CAMPAIGN ROLLS OUT
There has been extraordinary coordinated effort and investment around the world to develop effective COVID-19 vaccines. Now, as the rollout commences, governments are turning to messaging and advertising.
The Australian government’s $23.9 million COVID-19 vaccination information campaign, launched last week, aims to “reassure the public about vaccine safety and effectiveness“. It will also update vaccine rollout efforts.
Health Minister Greg Hunt said the $24 million advertising campaign would be rolled out across TV, radio, print, social and digital media.
“The campaign will keep Australians fully informed and up to date about the safety and effectiveness of COVID-19 vaccines as they become available, including when, how and where to get the jab,” he said.
We’ve only just started to see the campaign materials. Here is the first instalment:
They also have a number of ‘experts’ on their channel ready to be deployed across platforms.
This next video features a Deputy Chief Medical Officer, a representative of the Therapeutic Goods Administration and chief nursing and midwifery officer:
Australia has never undertaken a vaccination program of this scale, and they say effective communication will be crucial to its success.
The campaign won’t simply be limited to media persuasion. Behind the scenes, a number of tactics will be employed to assist the main advertisements. Here is what we know so far:
To increase engagement on social media, the campaign will look to use ‘respected celebrities or sports stars’ to share messages or act as vaccination role models.
Authorities will also monitor social media over the coming months, so they can identify developing ‘rumours and misinformation’ before they spread widely.
This strategy is social listening.
All hands are on deck as we approach the final weeks in a COVID-vaccine-free Australia.
The announcement follows the Therapeutic Goods Administration’s decision to approve the Pfizer COVID-19 vaccine as the first to be rolled out across the country.
TGA APPROVES FIRST LOT
It is the first vaccine to receive regulatory approval in Australia for people 16 years of age and over.
According to the TGA, two doses will be required, administered at least 21 days apart.
The TGA decided that the Pfizer vaccine met the “high safety, efficacy and quality standards required for use in Australia”.
Approval of the Pfizer vaccine this morning comes exactly one year after the first case of COVID-19 was detected in Australia. [x]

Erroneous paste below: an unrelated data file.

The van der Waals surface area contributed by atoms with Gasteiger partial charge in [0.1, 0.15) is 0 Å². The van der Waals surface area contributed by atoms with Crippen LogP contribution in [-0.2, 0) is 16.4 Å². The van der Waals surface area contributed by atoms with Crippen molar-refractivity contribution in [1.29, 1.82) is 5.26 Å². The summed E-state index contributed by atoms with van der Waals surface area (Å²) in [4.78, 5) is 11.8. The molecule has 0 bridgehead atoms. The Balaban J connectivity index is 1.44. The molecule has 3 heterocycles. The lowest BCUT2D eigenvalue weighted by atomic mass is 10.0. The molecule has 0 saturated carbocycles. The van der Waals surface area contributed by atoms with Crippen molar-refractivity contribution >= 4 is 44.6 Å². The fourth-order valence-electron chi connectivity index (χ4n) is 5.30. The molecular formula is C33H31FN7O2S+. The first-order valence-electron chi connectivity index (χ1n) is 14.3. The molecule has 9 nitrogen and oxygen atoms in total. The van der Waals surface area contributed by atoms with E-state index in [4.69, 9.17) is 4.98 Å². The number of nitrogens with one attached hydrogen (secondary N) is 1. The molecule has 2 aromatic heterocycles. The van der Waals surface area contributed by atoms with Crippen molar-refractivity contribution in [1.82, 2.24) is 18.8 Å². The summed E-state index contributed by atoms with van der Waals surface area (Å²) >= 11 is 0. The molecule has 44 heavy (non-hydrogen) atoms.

Scott Morrison said the TGA approval was an ‘important step’ in the fight against COVID-19:
“I welcome the TGA’s approval of the Pfizer vaccine, with our own Australian experts finding it is safe, effective and of a high standard.”
He continued to add: “Australians should take confidence in the thorough and careful approach taken by our world-class safety regulator“.
Yeah, right. This comes from a government that knowingly released millions of infected polio vaccines to Australian citizens. This happened in my parent’s lifetime.
From the end of this month, things will look very different in Australia. Let’s examine how the rest of 2021 is anticipated to play out in the eyes of the establishment.
THE ROLLOUT DETAILS
The National Rollout Strategy details how the vaccine will be distributed more widely over coming months through over 1,000 distribution sites.
The first priority groups in Australia will start receiving a vaccine this month.
Priority groups such as aged care and disability care residents and workers, frontline health care workers, and quarantine and border workers, will be included on the list.
The Pfizer vaccine will be delivered at up to 50 hospital sites across Australia, and in residential aged care and disability care facilities.
The next steps in the process will include “batch testing these newly arrived doses, establishing cold storage facilities for the vaccine, training health providers to administer it, and finalising distribution sites”.
This Australian government has several agreements for the supply of COVID-19 vaccines in place, including those produced by AstraZeneca and Novavax.
The government hopes all Australians will receive a COVID-19 vaccine by October.
For those who don’t, many penalties are awaiting objectors as a means to coerce them.
I hope there is enough people awakening to the dangers of this experimental product.
Have your colleagues or family spoken of the COVID-19 vaccine? What is your perception on-the-ground ahead of this mass national rollout?
Many tough decisions might soon have to be made.
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